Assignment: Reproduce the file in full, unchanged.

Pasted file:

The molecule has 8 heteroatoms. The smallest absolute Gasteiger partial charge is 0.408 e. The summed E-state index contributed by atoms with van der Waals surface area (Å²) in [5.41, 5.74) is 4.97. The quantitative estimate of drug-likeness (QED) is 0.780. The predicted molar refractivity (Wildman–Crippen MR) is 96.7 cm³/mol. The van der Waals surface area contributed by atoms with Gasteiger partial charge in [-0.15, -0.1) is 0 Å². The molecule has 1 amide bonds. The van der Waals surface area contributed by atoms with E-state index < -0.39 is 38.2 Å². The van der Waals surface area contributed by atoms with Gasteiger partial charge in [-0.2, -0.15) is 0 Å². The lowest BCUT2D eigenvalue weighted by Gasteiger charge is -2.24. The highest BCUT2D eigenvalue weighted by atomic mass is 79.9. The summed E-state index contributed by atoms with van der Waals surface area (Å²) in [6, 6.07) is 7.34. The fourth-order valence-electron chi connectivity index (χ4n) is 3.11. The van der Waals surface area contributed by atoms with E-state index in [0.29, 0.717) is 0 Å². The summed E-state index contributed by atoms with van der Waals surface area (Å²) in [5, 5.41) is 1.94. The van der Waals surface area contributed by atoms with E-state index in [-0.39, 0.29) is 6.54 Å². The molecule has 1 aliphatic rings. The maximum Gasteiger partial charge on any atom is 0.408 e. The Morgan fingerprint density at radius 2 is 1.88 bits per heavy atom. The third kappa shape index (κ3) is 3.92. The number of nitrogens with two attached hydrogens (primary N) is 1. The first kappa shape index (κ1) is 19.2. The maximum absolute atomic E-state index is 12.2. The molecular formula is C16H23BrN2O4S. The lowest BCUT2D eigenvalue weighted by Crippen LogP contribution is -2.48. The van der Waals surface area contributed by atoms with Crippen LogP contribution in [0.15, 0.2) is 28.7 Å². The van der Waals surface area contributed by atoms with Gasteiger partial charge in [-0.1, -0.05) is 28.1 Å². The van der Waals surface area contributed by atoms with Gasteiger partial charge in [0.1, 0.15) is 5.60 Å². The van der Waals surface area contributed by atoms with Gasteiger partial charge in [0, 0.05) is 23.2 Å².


The molecule has 8 heteroatoms. The smallest absolute Gasteiger partial charge is 0.408 e. The summed E-state index contributed by atoms with van der Waals surface area (Å²) in [5.41, 5.74) is 4.97. The quantitative estimate of drug-likeness (QED) is 0.780. The predicted molar refractivity (Wildman–Crippen MR) is 96.7 cm³/mol. The van der Waals surface area contributed by atoms with Gasteiger partial charge in [-0.15, -0.1) is 0 Å². The molecule has 1 amide bonds. The van der Waals surface area contributed by atoms with E-state index < -0.39 is 38.2 Å². The van der Waals surface area contributed by atoms with Gasteiger partial charge in [-0.2, -0.15) is 0 Å². The lowest BCUT2D eigenvalue weighted by Gasteiger charge is -2.24. The highest BCUT2D eigenvalue weighted by atomic mass is 79.9. The summed E-state index contributed by atoms with van der Waals surface area (Å²) in [6, 6.07) is 7.34. The fourth-order valence-electron chi connectivity index (χ4n) is 3.11. The van der Waals surface area contributed by atoms with E-state index in [0.29, 0.717) is 0 Å². The summed E-state index contributed by atoms with van der Waals surface area (Å²) in [5, 5.41) is 1.94. The van der Waals surface area contributed by atoms with E-state index in [-0.39, 0.29) is 6.54 Å². The molecule has 1 aliphatic rings. The maximum Gasteiger partial charge on any atom is 0.408 e. The Morgan fingerprint density at radius 2 is 1.88 bits per heavy atom. The third kappa shape index (κ3) is 3.92. The number of nitrogens with two attached hydrogens (primary N) is 1. The first kappa shape index (κ1) is 19.2. The maximum absolute atomic E-state index is 12.2. The molecular formula is C16H23BrN2O4S. The lowest BCUT2D eigenvalue weighted by Crippen LogP contribution is -2.48. The van der Waals surface area contributed by atoms with Crippen LogP contribution in [0.15, 0.2) is 28.7 Å². The van der Waals surface area contributed by atoms with Gasteiger partial charge in [-0.1, -0.05) is 28.1 Å². The van der Waals surface area contributed by atoms with Gasteiger partial charge in [0.1, 0.15) is 5.60 Å². The van der Waals surface area contributed by atoms with Gasteiger partial charge in [0, 0.05) is 23.2 Å².